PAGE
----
Camping would be the method of sleep while there, as Terry always offered up his farm as a home base and his wife and family decided to continue the tradition of hospitality. So, time to pack! Quickly I discovered this was a whole new ball game on this smaller bike with smaller bags, I was used to packing everything and the kitchen sink! No problem, just had to cut out the fluff. The only stuff I didn't cut down on were tools and "emergency" items such as road flares, tire repair kit and pump, bike jumper cables, zip ties, gorilla tape, yada yada... Better to be prepared...
As I was packing, Karla was at work and I found a few notes littered around the bike!
This one was in my saddlebag!
And this one where my GPS goes, to remind me that the Ninja was NOT built for long days on high speed interstate, so to not get angry with it!
Finally I found this one in the map pocket of my tankbag, referencing a joke from my ride to Arkansas last year, "Ride faster, I hear banjos!"
I loved all three of them, and put them in my tankbag where I could look down and see them while riding. Thanks honey!
The Ninja is all cleaned up and ready to go, so of course I had to take some pictures. Not bad for a "little" 650!
The ride out was an adventure, got to know my new-to-me Ninja 650R. Heated gear was a godsend, both the vest and glove liners were gifts from friends. I decided to head west first, to start in Idaho Springs, CO. This would allow me to complete an Saddle Sore 1000 Iron Butt, also known as an SS1000, if time and safety allowed. This would require me to ride 1,000 miles in less than 24 hours. I've completed 4 of these in the past, but all on much larger, more comfortable bikes with twice the fuel range.
The bike ran well, I only had to stop once to fix the heated gear (quick fix, popped a fuse) and once 120 miles from my destination to clean a corroded battery terminal.
Here's the stop to fix the heated gear, somewhere in Kansas:
Speaking of, Kansas proved to be rather foggy! Here we are just east of KC, sun has been up for an hour or two, and it's still foggy! Actually made the area even more beautiful, giving everything a bit of a spooky look to it. Felt like I was somewhere in Europe or Ireland, NOT just east of the Missouri line! Oh, and not to worry, I didn't hear any banjos except those coming from my MP3s!
Here's the stop about 120 miles from Casey. I had only three hours left if I wanted to complete the SS1000. Being that close, I was rather motivated! After checking off a few things from the list that could be wrong, it ended up being a simple fix.
I was rather shocked when this Harley rider completely ignored me for 30min sitting in the same parking lot. Tends to be biker code that you always offer assistance. Guess this guy didn't get the memo.
Ended up making it to Casey, Illinois without any other problems and zero speeding. I was pleased with myself!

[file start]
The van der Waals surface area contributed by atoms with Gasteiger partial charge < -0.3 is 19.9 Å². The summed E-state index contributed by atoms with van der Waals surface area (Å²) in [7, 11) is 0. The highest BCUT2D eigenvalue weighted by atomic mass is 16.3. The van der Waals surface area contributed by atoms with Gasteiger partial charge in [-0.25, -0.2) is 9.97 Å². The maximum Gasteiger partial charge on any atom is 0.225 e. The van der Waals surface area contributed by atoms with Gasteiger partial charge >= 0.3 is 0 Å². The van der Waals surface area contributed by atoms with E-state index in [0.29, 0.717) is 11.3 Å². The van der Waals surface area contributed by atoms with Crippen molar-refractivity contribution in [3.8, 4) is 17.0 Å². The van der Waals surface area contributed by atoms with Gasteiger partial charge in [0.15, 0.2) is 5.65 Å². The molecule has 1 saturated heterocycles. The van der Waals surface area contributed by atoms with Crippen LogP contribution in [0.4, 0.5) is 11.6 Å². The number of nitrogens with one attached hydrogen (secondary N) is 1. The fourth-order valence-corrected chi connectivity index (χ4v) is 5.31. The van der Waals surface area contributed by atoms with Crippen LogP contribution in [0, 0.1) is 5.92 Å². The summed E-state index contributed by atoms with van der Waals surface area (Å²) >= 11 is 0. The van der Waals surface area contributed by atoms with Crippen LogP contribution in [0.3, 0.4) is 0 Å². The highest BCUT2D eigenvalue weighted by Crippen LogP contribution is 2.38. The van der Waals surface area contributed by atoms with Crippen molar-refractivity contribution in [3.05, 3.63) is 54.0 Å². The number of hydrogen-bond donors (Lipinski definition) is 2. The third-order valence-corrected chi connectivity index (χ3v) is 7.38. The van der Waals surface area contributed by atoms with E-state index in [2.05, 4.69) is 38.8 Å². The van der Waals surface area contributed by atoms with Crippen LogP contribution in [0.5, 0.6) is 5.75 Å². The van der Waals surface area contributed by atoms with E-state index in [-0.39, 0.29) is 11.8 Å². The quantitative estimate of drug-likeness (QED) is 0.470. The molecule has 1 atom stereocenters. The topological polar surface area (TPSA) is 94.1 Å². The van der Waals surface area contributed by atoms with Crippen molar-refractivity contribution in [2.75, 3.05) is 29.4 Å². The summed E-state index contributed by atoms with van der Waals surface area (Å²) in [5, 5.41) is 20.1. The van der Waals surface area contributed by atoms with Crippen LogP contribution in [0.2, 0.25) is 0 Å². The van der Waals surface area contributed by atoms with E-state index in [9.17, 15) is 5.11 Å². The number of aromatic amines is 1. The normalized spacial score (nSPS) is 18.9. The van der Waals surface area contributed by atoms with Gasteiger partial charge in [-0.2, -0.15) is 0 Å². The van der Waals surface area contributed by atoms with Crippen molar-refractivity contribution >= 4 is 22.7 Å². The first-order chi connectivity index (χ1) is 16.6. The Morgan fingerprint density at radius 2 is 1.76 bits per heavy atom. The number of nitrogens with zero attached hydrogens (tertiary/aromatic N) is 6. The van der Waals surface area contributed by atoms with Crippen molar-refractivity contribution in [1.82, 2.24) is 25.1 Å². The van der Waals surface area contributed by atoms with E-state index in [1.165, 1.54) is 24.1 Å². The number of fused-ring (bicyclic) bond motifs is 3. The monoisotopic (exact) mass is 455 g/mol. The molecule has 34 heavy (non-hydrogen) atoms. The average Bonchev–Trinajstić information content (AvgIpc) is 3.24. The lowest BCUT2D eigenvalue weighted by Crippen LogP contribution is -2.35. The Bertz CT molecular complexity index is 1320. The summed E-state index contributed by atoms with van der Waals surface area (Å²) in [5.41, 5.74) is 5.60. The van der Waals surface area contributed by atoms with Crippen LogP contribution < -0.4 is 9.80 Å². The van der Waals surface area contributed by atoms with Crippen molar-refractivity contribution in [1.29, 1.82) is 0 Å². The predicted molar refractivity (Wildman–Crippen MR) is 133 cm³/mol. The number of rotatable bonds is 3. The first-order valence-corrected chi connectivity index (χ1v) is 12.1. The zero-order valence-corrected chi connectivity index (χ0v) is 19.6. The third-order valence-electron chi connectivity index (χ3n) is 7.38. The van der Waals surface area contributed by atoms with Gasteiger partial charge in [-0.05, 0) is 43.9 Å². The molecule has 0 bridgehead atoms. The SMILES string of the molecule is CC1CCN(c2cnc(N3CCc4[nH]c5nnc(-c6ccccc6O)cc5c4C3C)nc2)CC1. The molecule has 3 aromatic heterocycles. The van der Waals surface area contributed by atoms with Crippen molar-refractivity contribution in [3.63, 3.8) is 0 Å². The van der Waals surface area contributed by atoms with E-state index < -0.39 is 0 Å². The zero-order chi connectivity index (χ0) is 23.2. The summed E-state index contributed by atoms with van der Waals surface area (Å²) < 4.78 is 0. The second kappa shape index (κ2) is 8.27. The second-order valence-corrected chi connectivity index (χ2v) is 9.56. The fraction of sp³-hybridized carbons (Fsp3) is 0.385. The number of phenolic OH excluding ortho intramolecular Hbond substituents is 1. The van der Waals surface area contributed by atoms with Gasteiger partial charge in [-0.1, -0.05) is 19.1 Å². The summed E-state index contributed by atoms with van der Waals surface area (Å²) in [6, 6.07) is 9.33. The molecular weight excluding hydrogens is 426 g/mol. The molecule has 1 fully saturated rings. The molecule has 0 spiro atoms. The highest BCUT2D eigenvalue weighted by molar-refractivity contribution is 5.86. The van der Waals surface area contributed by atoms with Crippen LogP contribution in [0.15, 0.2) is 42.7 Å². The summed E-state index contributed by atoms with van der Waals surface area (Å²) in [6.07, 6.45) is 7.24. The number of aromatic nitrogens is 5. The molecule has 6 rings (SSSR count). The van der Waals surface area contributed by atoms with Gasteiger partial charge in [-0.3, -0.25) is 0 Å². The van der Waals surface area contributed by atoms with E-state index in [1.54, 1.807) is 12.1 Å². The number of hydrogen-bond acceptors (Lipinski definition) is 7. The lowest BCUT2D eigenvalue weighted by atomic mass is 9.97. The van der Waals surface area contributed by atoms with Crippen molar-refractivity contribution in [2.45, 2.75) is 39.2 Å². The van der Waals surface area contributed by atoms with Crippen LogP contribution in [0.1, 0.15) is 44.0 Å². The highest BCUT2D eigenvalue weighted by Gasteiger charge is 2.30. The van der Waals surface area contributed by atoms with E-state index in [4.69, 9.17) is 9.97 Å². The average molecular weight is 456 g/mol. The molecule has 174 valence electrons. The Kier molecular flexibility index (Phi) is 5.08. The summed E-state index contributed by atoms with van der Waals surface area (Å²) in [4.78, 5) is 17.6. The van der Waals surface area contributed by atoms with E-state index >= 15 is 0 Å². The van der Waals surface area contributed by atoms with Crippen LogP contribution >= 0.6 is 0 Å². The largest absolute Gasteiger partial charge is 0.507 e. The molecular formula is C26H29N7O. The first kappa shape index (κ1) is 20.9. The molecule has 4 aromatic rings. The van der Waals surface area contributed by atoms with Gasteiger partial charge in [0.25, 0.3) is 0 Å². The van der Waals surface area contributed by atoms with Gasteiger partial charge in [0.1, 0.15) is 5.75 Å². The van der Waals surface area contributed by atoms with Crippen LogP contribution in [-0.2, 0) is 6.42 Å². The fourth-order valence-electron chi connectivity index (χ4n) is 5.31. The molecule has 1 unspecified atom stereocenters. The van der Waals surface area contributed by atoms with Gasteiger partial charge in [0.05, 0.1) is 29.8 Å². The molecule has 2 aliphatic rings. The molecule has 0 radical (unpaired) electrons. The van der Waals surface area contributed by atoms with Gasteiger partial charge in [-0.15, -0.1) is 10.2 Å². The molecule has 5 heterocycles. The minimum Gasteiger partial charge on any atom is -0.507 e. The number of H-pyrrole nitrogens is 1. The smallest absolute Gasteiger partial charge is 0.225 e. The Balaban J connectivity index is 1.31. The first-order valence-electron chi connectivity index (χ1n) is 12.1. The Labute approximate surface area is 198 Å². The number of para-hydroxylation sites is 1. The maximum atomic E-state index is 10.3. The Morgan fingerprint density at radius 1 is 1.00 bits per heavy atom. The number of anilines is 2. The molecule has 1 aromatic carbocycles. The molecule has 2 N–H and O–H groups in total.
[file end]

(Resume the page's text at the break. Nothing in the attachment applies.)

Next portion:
Now, before the sun set in Kansas I had hit some rain and realized my boots leak. Without the wind/weather protection of my previous bikes, the boots were a bit overwhelmed! No problem, I stopped, changed into dry socks and put a plastic bag in each boot. Tada! Dry, warm feet on a budget. Well, look what was dangling when I arrived to greet all my friends! DOH! I believe I walked into atleast 5 gas stations like this as well.... Ah yes, I'm amazing. *wink
Well, everyone got a huge kick out of that, and once I realized what in the world they were giggling at I started laughing as well. Got my tent setup next to some grain silos and joined the rest of the crowd at the Farm Restaurant for a massive buffet dinner and awards ceremony. Also lots of talk by friends and family honoring Terry. I am not sure the official count, but I believe there were over 500 in attendance Friday evening.
After a heaping plate full of dinner, a big salad and sneaking a half slice of homemade chocolate cream pie (bad diet, but it's my favorite!) my eyelids were very heavy. There was a podium and sound system set up, folks were honoring Terry, giving out awards, telling stories and speaking of things I was very interested in. However, in respect for Terry and all those in attendance, I quietly took my leave after an hour of listening, as it would be bad form to fall asleep at the table! Thankfully my tent was 10min away. I came outside to a lovely sunset, the kind you only see in open farmland.
After a blissful 10 hours of hard, heavy sleep I woke around 6am to rain. Laid there and listened a while, when I heard distant thunder getting closer I knew it was time to get up and hit the head before I got soaked! Grabbed my rain gear and got dressed, soon enough it was a huge booming Illinois thunderstorm! Radar showed lots of red, it was very dramatic.
Before the storm really got rolling, it looked like this. That's the ninja under the silver cover. Glad I brought it, that thing is waterproof (my tank and saddlebags are not).
Here's a picture from another friend, I put my camera back in the bike where I knew it would stay dry. Holy cow the place turned into a lake! My tent didn't fair too badly, but many completely flooded. I knew I was going to have to move the tent to higher ground later. I counted only one ST1300 that fell over when it's kickstand sunk in the mud, no damage thankfully.
The spectacular storm finally started to lighten and clear off. While several campers had made off for the Moonshine Store and their burger in the rain, many of us waited (including me) for it to settle down. As the first bits of sunshine started to poke through, I suited up and headed off. Now, the road to Terry's farm where we were camping is a bit bumpy... Not 100 yards from the farm the glass in my left mirror fell out and went bouncing down the paved/gravel road. DOH. Thankfully I was able to find it, toss it in my saddle bag, and repair it once I got to the store with my handy dandy gorilla tape. Tapped the other just for good measure.
The store was awesome! It is so in the middle of nowhere that the organizers had set up "escorts" leaving from Casey. I managed to hook on to the end of one of the groups. Those in the know say there were 1500 bikes, 1800 people and an official new record: 2,068 of some of the BEST burgers I've ever eaten sold! I'll let the pictures do the talking.